Family and friends remembered former Smiths Station Mayor F.L. “Bubba” Copeland as a “larger than life figure” who was devoted to his family as they gathered for his funeral Thursday at the First Baptist Church of Phenix City where he was a pastor.
Carter Copeland said the greatest lesson he learned from his father “was something he so immensely struggled with. He encouraged me to ‘make my happy.’
“He told me that this was his way of ‘making happy’ was by uplifting as many people as possible during his day,” he said, recalling the time he and his father went to a McDonald’s drive-thru and encountered an irritable worker.
“My dad looked at her and he told her – the craziest woman I’ve ever seen in my life – that her hair looked good. I was mortified but she smiled from ear to ear,” he said. “And while that may not have been true, that was my father’s way of at least touching one person throughout his day.”
“When you are faced with …. obstacles or just downright awful, awful people, just be reliant on the Lord and fight with kindness and a pure heart,” Carter Copeland said. “This is the greatest lesson my father has ever taught me.”
Despite his immense heartbreak, Carter said, “I know that my dad made me strong, he taught me right.
“So I promise to get through this and fight to bring love to this awfully dark world,” he said. “I will choose happiness when others choose bitterness. … Dad, I want you to know my world always has and will always begin with you and end with you. Regardless of the hate, I will respond with love.”
Copeland, a 49-year-old father of three, took his own life Friday evening in Lee County, two days after 1819 News published photos of him wearing women’s clothing and makeup. 1819 News is a website that was once owned by the Alabama Policy Institute.
An additional 1819 News post on Nov. 3, the same day Copeland killed himself, accused him of using the names and photos of local residents, including a minor, without permission in posts, including the real name of a local businesswoman in a fictional story about a man who develops a deadly obsession with taking over her identity.
Mourners focused on Copeland’s life of service rather than his final dark days.
The Rev. Jim Wooten, pastor at First United Methodist Church in Jackson, described the moment he met Bubba Copeland at a fundraiser for the First Baptist Church of Phenix City’s youth program as “mythical.
“I remembered this larger than life figure emerging from a cloud of barbeque smoke .. with sweat pouring off his brow,” Wooten said.
Wooten told of the advice he gave to the pastor who succeeded him at Phenix City’s Methodist church, encouraging the pastor to meet Bubba.
“Bubba is a delightful raconteur and a fresh wind of the sprit – get to know him,” Wooten said.
The reverend said he didn’t know if the pastor heeded his advice, but added, “I cant imagine anyone getting to heaven from here on out without getting to know Bubba.”
Wooten recalled officiating Copeland’s marriage ceremony on the steps of Smiths Station City Hall and how the mayor supported the city after deadly tornadoes in 2019. Friday would be their fifth anniversary.
“If there was anything Bubba loved nearly as much as his family it was his city,” Wooten said.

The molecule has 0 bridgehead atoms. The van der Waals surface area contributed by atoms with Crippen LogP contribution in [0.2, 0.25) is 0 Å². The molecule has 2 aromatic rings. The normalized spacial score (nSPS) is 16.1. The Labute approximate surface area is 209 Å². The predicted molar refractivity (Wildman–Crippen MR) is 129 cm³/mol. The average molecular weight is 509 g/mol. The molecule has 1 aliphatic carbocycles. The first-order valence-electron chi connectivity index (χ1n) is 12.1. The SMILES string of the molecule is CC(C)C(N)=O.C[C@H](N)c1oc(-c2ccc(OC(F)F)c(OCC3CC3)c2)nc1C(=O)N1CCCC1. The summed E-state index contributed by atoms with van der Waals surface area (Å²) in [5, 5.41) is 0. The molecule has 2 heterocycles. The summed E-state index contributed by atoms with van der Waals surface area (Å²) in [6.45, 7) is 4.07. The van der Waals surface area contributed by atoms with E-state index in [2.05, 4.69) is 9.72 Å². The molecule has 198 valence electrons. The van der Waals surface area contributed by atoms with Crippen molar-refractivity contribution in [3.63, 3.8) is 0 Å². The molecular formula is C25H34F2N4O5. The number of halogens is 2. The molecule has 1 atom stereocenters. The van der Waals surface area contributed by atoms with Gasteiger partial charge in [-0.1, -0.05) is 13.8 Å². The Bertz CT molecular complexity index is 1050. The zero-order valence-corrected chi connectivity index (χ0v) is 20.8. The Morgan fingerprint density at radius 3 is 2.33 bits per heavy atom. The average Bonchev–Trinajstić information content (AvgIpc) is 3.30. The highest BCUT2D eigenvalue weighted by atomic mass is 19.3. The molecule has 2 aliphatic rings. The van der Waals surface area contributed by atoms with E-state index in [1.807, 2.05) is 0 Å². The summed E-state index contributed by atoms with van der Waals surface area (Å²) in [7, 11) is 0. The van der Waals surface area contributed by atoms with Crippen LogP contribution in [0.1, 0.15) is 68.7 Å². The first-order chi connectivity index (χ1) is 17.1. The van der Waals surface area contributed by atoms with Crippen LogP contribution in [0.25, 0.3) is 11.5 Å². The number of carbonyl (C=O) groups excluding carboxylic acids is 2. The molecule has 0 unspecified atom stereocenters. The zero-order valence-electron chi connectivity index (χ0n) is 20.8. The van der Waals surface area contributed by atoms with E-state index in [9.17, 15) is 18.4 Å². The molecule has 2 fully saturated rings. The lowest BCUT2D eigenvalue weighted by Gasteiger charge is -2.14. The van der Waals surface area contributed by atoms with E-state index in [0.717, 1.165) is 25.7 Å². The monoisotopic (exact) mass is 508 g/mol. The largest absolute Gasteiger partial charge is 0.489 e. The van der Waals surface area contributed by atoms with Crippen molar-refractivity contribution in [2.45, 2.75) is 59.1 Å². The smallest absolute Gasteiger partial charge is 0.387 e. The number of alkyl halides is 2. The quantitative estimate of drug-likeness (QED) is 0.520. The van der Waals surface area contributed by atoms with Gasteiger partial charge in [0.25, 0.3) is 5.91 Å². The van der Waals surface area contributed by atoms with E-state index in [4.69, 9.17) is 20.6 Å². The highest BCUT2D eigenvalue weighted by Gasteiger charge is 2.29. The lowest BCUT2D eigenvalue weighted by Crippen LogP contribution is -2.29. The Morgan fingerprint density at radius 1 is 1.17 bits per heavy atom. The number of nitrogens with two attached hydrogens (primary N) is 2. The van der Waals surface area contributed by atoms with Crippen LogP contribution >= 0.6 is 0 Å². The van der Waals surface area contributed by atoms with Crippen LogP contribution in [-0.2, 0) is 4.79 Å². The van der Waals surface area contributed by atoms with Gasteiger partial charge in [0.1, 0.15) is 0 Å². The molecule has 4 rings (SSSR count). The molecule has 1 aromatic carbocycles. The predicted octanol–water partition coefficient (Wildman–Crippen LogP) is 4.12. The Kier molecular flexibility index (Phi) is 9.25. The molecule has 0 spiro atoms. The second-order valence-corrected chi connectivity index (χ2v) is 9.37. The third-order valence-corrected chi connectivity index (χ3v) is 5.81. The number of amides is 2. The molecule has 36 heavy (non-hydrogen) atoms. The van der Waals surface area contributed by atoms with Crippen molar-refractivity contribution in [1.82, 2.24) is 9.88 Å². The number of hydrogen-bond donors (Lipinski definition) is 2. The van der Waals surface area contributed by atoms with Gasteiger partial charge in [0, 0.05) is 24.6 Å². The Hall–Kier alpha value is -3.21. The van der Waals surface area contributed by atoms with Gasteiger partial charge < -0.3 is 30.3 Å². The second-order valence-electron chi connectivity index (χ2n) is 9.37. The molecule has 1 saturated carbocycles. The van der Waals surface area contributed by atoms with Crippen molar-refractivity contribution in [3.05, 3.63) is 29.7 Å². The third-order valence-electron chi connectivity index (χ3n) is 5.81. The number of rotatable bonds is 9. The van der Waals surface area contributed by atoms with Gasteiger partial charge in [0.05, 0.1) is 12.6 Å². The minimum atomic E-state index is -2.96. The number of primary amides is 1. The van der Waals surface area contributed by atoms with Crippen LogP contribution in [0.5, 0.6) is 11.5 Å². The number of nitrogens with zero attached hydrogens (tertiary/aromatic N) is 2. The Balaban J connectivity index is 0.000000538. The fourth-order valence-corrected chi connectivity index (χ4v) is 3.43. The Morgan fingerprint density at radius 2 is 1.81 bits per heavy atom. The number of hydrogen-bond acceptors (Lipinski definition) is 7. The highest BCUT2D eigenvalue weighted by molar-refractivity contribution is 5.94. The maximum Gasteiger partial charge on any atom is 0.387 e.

“The devastation that y’all face after the tornadoes was incredible. But greater still was the response from Bubba as he marshalled the forces at FEMA, the [Alabama] Forestry Commission, even the federal government. He was able to help others, to provide support for their own communities as well.
“It all happened because this man loved his city,” he said.
But Copeland also had demons, Wooten said, adding that both he and his friend had “that old black dog that followed us, that black dog of depression.”
Tearing up, Wooten told mourners, “whatever struggle you may be facing, you are not alone.
“If you don’t have anybody close enough to reach out to, dial 988, put it in your phone. 9-8-8. It’s the suicide and crisis hotline. There is a caring individual there waiting to listen to you. You are precious, you have meaning, you are important,” he said.
Before becoming Smiths Station’s mayor in 2016, Copeland was on the Lee County Board of Education from 2008 until 2016.
He was also a businessman, operating the Country Market grocery store in Salem.
“He may have been the hardest-working person I’ve ever met,” recalled David White, a friend of Copeland’s for 30 years, during his eulogy.
Copeland, whose favorite saying was, “Ain’t God Good?” was a “proud father” to his three children: Carter, AbbyKate and Ally, White said.
White spoke of how Copeland, an avid wrestling fan, proposed to his wife, Angela, at a wrestling event.
“Amazingly, she accepted,” White joked. “I used to tell him he was a redneck romantic.”
The longtime friend implored mourners to learn the lessons of Copeland’s death.
“The tragedy from this week will be compounded if we, his friends, do nothing,” he said, adding that the late mayor’s attackers and critics “will move on to feed their voracious appetites on someone else.
“If the next time a friend becomes the focus of hate, may we all speak up a little sooner and a little louder to at least say, ‘this is my friend.’ If we can do that, then we may say we learned,” White said.
“If these changes in us make our small part of this world a little kinder, a little more understanding, a little more loving one to another, then we, too, soon enough will be able to say what Bubba said: ‘Ain’t God Good?’”